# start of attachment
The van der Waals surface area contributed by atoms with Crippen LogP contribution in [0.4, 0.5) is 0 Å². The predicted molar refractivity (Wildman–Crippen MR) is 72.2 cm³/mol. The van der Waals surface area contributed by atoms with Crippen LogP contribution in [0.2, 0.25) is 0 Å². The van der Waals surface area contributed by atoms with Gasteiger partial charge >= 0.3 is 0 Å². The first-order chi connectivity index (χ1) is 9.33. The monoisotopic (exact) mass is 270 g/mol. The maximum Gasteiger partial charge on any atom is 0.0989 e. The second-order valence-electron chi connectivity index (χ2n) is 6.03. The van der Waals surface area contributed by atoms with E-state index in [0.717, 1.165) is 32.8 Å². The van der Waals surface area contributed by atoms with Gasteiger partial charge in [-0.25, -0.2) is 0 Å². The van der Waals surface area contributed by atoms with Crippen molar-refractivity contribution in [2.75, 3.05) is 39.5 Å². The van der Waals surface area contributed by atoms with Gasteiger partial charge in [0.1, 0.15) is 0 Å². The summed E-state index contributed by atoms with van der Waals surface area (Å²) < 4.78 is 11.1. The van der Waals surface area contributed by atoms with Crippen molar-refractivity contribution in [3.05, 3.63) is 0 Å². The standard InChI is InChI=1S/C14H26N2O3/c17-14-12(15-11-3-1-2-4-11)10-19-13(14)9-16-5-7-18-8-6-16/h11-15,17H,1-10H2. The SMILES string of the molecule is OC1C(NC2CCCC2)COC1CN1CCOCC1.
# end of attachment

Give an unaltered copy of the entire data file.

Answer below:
The van der Waals surface area contributed by atoms with Crippen LogP contribution in [0.4, 0.5) is 0 Å². The predicted molar refractivity (Wildman–Crippen MR) is 72.2 cm³/mol. The van der Waals surface area contributed by atoms with Crippen LogP contribution in [0.2, 0.25) is 0 Å². The van der Waals surface area contributed by atoms with Gasteiger partial charge >= 0.3 is 0 Å². The first-order chi connectivity index (χ1) is 9.33. The monoisotopic (exact) mass is 270 g/mol. The maximum Gasteiger partial charge on any atom is 0.0989 e. The second-order valence-electron chi connectivity index (χ2n) is 6.03. The van der Waals surface area contributed by atoms with E-state index in [0.717, 1.165) is 32.8 Å². The van der Waals surface area contributed by atoms with Gasteiger partial charge in [-0.25, -0.2) is 0 Å². The van der Waals surface area contributed by atoms with Crippen molar-refractivity contribution in [2.75, 3.05) is 39.5 Å². The van der Waals surface area contributed by atoms with Gasteiger partial charge in [0.1, 0.15) is 0 Å². The summed E-state index contributed by atoms with van der Waals surface area (Å²) < 4.78 is 11.1. The van der Waals surface area contributed by atoms with Crippen molar-refractivity contribution in [3.05, 3.63) is 0 Å². The standard InChI is InChI=1S/C14H26N2O3/c17-14-12(15-11-3-1-2-4-11)10-19-13(14)9-16-5-7-18-8-6-16/h11-15,17H,1-10H2. The SMILES string of the molecule is OC1C(NC2CCCC2)COC1CN1CCOCC1.